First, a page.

Brits fall £1500 a month short of being financially secure
Wednesday 15th August 2012
Such is the cost of living today that British households require almost £4,000 a month just to feel financially secure. But, as years of pay freezes and economic gloom take their toll, new research shows that the average household falls £1,500 a month short of achieving this:
• More than six in ten (61%) people don’t feel financially secure at all
• For Brits today, being financially secure means having enough money to cover basic day-to-day living costs without having to rely on credit
• Almost two thirds of people (65%) have suffered a pay freeze in recent years - and only three in ten (30%) workers are expecting to see a pay rise this year
• Future generations: today’s students can expect to leave university £53,400 in debt with an average starting salary of little more than £21,000- making financial security seem even further out of reach.
New research from uSwitch.com, the independent price comparison and switching service, reveals that the average household is a whopping £1,435 a month short of being financially secure. While the average monthly household income stands at £2,504, consumers say they need to bring in £3,939 to feel financially secure. In fact, the gap between the dream income and reality is so great that more than six in ten (61%) don’t feel secure at all.
More than a third of Brits (35%) define financial security as having enough money to cover basic day-to-day living costs without having to rely on credit. But of these, just 40% are in this position. The second most popular definition is to have at least six months’ salary in the bank (16%), but again, of these just 35% have this.
For just over one in ten people (14%), financial security means not having any debt on credit cards or loans or an overdraft to repay. However, recent figures from the Bank of England show that unsecured consumer credit rocketed to £635 million in June from £408 million in April. And with job security uncertain, it’s a sign of the times that having a job with regular income makes less than one in ten (9%) feel financially secure.
With inflation falling, there is some good news for consumers. But many are still struggling to recover from recent increases in the cost of living, including energy, petrol and food. Since 2004, energy bills alone have rocketed by 140%- outstripping income which has risen at a rate of just 20%. And these increases were made worse for many as they weren’t offset by pay rises.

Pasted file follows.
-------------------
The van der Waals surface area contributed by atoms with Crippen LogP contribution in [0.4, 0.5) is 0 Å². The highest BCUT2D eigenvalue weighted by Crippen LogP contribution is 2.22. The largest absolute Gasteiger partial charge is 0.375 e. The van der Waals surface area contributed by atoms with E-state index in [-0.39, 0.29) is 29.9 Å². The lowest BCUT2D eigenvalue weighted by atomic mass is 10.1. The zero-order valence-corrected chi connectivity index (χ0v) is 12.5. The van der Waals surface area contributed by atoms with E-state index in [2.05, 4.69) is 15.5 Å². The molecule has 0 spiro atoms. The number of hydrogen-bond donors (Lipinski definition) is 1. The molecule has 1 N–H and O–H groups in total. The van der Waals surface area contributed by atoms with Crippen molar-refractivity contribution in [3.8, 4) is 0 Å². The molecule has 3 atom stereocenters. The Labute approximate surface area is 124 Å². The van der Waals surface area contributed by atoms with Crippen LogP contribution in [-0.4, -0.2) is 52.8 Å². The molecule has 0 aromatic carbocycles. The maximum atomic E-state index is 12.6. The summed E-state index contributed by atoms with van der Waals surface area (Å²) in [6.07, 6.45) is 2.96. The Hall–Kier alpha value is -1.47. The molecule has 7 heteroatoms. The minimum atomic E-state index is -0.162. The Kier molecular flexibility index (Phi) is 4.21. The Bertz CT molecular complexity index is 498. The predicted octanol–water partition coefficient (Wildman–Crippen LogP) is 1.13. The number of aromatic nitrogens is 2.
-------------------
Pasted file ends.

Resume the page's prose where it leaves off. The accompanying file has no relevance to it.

Although recent figures show that wage increases in the private sector rose faster than UK inflation last quarter for the first time in three years, only three in ten workers (30%) said they expect a pay rise this year and almost two thirds (65%) have suffered a pay freeze in recent years - with 15% seeing their pay frozen for at least three years.
This lack of financial security looks set to blight future generations too. With A-level results out this week and tuition fees higher than ever before, today’s students can expect to leave university £53,400 in debt. And with an average starting salary of little more than £21,000, financial security seems even further out of reach.
Michael Ossei, personal finance expert at uSwitch.com says: “The dream of financial security seems a long way off becoming a reality for many. Years of pay freezes and the rising cost of living have hit consumers hard and led to a financial nightmare where they are now almost £1,500 a month short of the household income they need to be secure. And it’s unlikely that things will get better quickly – with few people expecting pay rises, the majority of homes are unlikely to see any rise in their monthly income, let alone the sort of increase they feel they need.
“This problem is not going to go away. It’s especially worrying for new students, who will face a debt mountain of over £50K when they graduate, but can expect an average starting salary of little over £21,000.
“What is encouraging though is that so many people associate financial security with not relying on debt. Cutting back on credit and reducing your debt in the current climate is one of the best things you can do and will put more people back in control of their finances. And while many may feel unable to save, putting away as little as £10 or £20 per month can help to build a savings pot. Saving a little and often can make a big difference and cutting back on household bills like energy could free up some cash to help you feel more financially secure.”
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